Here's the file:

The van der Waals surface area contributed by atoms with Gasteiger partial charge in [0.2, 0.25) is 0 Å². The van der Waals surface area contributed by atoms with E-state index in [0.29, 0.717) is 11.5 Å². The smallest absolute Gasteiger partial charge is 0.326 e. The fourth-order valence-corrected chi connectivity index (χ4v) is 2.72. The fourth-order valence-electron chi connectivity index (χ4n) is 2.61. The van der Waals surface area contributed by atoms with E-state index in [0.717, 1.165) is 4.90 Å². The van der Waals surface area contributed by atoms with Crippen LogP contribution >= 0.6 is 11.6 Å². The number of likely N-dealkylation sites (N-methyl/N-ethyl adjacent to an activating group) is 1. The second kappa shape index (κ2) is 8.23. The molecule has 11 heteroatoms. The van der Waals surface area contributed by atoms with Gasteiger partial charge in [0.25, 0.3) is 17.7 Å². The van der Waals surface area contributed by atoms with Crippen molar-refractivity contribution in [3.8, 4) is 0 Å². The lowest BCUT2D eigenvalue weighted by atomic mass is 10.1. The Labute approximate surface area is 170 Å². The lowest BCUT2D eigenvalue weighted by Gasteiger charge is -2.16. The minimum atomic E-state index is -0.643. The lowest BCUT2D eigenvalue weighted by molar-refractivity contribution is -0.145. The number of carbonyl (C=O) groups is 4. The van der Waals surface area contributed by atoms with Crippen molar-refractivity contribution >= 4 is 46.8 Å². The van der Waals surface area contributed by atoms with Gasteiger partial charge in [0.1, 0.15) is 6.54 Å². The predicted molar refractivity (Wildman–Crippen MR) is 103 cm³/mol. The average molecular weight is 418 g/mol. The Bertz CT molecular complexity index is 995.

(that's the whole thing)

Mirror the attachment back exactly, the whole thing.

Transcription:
The van der Waals surface area contributed by atoms with Gasteiger partial charge in [0.2, 0.25) is 0 Å². The van der Waals surface area contributed by atoms with E-state index in [0.29, 0.717) is 11.5 Å². The smallest absolute Gasteiger partial charge is 0.326 e. The fourth-order valence-corrected chi connectivity index (χ4v) is 2.72. The fourth-order valence-electron chi connectivity index (χ4n) is 2.61. The van der Waals surface area contributed by atoms with E-state index in [0.717, 1.165) is 4.90 Å². The van der Waals surface area contributed by atoms with Crippen LogP contribution >= 0.6 is 11.6 Å². The number of likely N-dealkylation sites (N-methyl/N-ethyl adjacent to an activating group) is 1. The second kappa shape index (κ2) is 8.23. The molecule has 11 heteroatoms. The van der Waals surface area contributed by atoms with Gasteiger partial charge in [0.25, 0.3) is 17.7 Å². The van der Waals surface area contributed by atoms with Crippen molar-refractivity contribution in [3.8, 4) is 0 Å². The lowest BCUT2D eigenvalue weighted by atomic mass is 10.1. The Labute approximate surface area is 170 Å². The lowest BCUT2D eigenvalue weighted by Gasteiger charge is -2.16. The minimum atomic E-state index is -0.643. The lowest BCUT2D eigenvalue weighted by molar-refractivity contribution is -0.145. The number of carbonyl (C=O) groups is 4. The van der Waals surface area contributed by atoms with Crippen molar-refractivity contribution >= 4 is 46.8 Å². The van der Waals surface area contributed by atoms with Gasteiger partial charge in [0.1, 0.15) is 6.54 Å². The predicted molar refractivity (Wildman–Crippen MR) is 103 cm³/mol. The average molecular weight is 418 g/mol. The Bertz CT molecular complexity index is 995.